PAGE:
The Anniston City Council voted Tuesday to hire an outside lawyer, if need be, to fight a secession move by one of the Model City’s four council wards.
Council members voted 5-0 in favor of a resolution denouncing Forward 4 All, a recently formed nonprofit, for its proposal to take Ward 4 out of the city and make it part of Oxford.
“This would be absolutely devastating for our police and fire retirees,” said Mayor Jack Draper in a council meeting at the Anniston City Meeting Center.
Several residents of Ward 4, which includes Golden Springs and much of the east side of town, created Forward 4 All last month to promote a draft bill that would allow the Legislature to move the ward into Oxford — without a vote of residents in either Anniston or Oxford.
Oxford officials have said they don’t want the proposed annexation area. No lawmaker is championing the group’s annexation bill, though State Sen. Del Marsh, R-Anniston, said he has asked legislative staff to look into proposals brought by the group.
But the move lit a fire under Anniston’s council, for reasons both historic and urgently new. Anniston is a majority-black city where one in three people live below the poverty line, according to Census numbers. Ward 4 is majority-white and contains some of the city’s more affluent neighborhoods.
The city’s population has declined by a third over the past half-century; deannexation would move thousands more out of city limits instantly. And city officials say the loss of revenue would be disastrous to the police and fire retirement funds, which are independent from the state retirement system.
Advocates for deannexation have said they’re motivated largely by falling home values in the city. Councilman Jay Jenkins said the city should work to address Ward 4 residents’ concerns, but that deannexation advocates have a responsibility to stick with their neighbors.
“This act is cowardly, and nothing short of that,” Jenkins said of the deannexation proposal.
The resolution before the council Tuesday held similarly strong wording, calling the deannexation plan an “unconstitutional, existential threat” to the city.
Ward 4 resident Glen Ray, a member of Forward 4 All, claimed that many in the city — including some on the council — were more amenable to the secession move in private.
“They’re not just two-faced, they’re three-faced,” he said before the council’s vote on the resolution. “You watch. Millie won’t vote for it.”
Ward 4 Councilwoman Millie Harris did in fact vote for the resolution, saying she believed deannexation would have “unintended consequences” that would harm the city.
The only disagreement between lawmakers was about whether to take legal action against Forward 4 All. Councilman Ben Little last week proposed a lawsuit against the group. Others on the council said there was nothing in the draft proposal that they could take to court. By Tuesday, the council seemed to have settled on a plan to authorize the hiring of a special counsel if legal action is needed. The council voted 4-1 to add that to the resolution Tuesday. Only Harris was in opposition.
“I don’t think we need to hire an attorney at this point,” she said. “I believe that’s premature.”
Little said businesses would be uneasy about the prospect of a reduced city, and “should see that we are acting aggressively the way leaders should.”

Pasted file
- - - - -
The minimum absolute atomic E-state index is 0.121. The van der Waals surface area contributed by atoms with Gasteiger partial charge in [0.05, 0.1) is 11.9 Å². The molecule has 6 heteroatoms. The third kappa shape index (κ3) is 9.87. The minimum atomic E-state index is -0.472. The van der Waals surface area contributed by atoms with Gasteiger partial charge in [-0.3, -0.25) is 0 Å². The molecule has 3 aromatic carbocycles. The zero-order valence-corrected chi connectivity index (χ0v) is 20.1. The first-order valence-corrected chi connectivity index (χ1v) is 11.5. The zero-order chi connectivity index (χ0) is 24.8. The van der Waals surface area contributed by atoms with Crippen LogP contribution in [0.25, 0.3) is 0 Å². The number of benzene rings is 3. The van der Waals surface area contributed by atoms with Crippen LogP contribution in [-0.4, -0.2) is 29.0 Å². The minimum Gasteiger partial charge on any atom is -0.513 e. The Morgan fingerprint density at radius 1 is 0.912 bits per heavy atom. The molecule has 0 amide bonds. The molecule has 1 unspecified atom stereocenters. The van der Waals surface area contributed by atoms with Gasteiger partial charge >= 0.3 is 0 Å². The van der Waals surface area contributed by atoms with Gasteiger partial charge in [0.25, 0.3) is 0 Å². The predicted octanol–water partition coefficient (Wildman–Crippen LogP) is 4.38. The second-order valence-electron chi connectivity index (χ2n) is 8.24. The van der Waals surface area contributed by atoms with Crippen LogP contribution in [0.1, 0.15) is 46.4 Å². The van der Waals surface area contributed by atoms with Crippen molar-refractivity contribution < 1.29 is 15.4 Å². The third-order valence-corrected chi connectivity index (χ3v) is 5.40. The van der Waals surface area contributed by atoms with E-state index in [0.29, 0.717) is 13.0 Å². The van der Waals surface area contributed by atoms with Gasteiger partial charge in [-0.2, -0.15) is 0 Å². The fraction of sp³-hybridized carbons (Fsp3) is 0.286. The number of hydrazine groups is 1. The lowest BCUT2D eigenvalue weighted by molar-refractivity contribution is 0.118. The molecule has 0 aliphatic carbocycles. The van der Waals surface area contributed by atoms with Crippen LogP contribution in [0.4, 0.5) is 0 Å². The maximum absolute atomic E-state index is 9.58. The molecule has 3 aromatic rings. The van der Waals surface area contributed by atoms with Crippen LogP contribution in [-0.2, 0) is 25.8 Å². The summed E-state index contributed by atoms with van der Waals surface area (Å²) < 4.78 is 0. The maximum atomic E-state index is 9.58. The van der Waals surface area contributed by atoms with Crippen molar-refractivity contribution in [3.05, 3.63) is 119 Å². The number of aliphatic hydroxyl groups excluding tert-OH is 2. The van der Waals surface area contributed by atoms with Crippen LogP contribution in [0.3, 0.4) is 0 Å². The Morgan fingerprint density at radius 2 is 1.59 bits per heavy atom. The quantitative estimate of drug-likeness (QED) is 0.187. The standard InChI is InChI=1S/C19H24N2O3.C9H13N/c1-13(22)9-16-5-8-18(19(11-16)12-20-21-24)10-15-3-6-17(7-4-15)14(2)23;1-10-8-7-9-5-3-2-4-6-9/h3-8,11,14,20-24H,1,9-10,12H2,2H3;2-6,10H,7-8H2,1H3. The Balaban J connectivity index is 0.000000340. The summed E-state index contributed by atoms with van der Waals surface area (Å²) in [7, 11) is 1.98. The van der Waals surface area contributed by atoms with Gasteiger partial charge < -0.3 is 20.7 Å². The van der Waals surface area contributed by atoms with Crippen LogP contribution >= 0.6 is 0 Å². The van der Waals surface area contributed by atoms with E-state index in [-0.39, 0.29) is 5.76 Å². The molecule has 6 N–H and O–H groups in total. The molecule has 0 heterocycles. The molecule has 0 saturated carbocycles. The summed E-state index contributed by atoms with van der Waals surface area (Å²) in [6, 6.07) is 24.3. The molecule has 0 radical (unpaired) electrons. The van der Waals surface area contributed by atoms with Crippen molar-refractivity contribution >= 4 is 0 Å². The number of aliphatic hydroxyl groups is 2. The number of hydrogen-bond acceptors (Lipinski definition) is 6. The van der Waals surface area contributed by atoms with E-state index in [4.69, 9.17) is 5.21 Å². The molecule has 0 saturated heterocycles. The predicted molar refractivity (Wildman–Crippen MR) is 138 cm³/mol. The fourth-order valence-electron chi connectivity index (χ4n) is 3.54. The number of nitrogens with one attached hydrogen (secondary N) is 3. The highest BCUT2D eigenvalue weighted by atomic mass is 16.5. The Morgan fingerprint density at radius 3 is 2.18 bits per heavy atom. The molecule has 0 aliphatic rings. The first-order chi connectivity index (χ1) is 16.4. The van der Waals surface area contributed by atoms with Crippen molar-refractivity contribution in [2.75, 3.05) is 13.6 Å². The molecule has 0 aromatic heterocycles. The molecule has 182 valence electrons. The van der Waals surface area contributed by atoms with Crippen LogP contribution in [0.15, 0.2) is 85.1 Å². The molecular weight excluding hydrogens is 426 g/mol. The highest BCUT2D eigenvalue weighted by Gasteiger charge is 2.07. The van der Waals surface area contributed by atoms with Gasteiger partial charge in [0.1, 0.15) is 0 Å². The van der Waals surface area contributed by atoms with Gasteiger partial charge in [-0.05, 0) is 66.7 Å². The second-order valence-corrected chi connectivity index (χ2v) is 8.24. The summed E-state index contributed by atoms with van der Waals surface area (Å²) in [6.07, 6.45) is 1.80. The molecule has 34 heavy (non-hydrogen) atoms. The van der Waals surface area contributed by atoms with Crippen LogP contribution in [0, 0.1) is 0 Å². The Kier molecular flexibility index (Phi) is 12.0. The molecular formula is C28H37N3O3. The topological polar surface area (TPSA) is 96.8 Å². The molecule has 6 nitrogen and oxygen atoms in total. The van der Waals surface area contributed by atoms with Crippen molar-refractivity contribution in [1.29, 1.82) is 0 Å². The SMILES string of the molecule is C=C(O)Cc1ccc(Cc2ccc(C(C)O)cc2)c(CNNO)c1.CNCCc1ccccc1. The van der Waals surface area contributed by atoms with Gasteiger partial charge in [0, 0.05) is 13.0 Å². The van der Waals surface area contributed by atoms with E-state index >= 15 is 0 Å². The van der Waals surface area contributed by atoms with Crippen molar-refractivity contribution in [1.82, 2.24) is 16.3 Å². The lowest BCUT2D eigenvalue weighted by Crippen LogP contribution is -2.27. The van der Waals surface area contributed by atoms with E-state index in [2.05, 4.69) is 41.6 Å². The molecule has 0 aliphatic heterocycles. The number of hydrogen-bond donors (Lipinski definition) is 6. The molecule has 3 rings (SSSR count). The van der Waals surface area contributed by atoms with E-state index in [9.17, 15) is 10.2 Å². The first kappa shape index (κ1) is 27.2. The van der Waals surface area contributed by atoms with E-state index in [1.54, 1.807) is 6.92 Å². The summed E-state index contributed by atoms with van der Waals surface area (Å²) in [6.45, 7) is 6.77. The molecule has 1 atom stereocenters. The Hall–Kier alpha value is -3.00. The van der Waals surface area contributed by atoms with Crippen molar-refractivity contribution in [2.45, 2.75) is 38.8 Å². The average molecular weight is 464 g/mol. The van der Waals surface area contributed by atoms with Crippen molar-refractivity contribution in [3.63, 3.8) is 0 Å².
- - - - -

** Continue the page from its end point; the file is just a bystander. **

“Whoever’s trying to do this, we should be ready to pulverize them,” he said.
In a residents’ comment session after the vote, Ray criticized the council for ignoring what he saw as another attempt to take people out of the city.
The Anniston Housing Authority has plans to demolish many of the city’s aging housing projects. Residents of the former Cooper Homes are now in other complexes and in rental properties, with federal assistance, pending construction of new housing. Ray said that has moved western Anniston residents out of the city, to Oxford, Eastaboga and other places. He said his own grandson was moved to Saks.
“I pulled my grandson out,” Ray told the Star. “They had him at Saks. I told him, ‘You’re not playing football for Saks.’”
Ray’s concerns had already found footing on the council. Little and Councilman David Reddick both criticized the Housing Authority plan as an effort to depopulate Anniston, particularly the town’s west side. They criticized the city for giving Community Development Block Grant funds for the Cooper Homes plan. And Little noted that many of the people who’ve been moved won’t be living in Anniston when census-takers come around next year.
“You can tarry for a year until the census is over,” he said.
Attempts to reach Sonny McMahand, the director of the Housing Authority, were unsuccessful after the meeting Tuesday. City officials said CDBG funds from the city don’t go to pay rent for displaced residents. Interim City Manager Steven Folks said city officials were in talks with the Housing Authority about its plans.
In other news, the council:
— Voted to allow a city grant writer to amend a federal grant request, asking for $250,000 for a health institute named after former surgeon general David Satcher, a former Annistonian. That money would come from a larger sum the city requested for a park dedicated to the Freedom Riders.
— Approved beer and wine licenses for NOOR LLC, doing business as Model City Market 2 at 1500 Quintard Avenue.
— Voted to spend $6,700 to demolish a substandard house a 405 A Street.
Folks, the city manager, said the move of city offices to the new temporary City Hall at the Consolidated Publishing Building was on schedule. He said he expected city offices to be closed to the public Thursday and Friday as the move is being completed.
According to signage at the front door of the building, City Hall’s street address will be 4309 McClellan Blvd.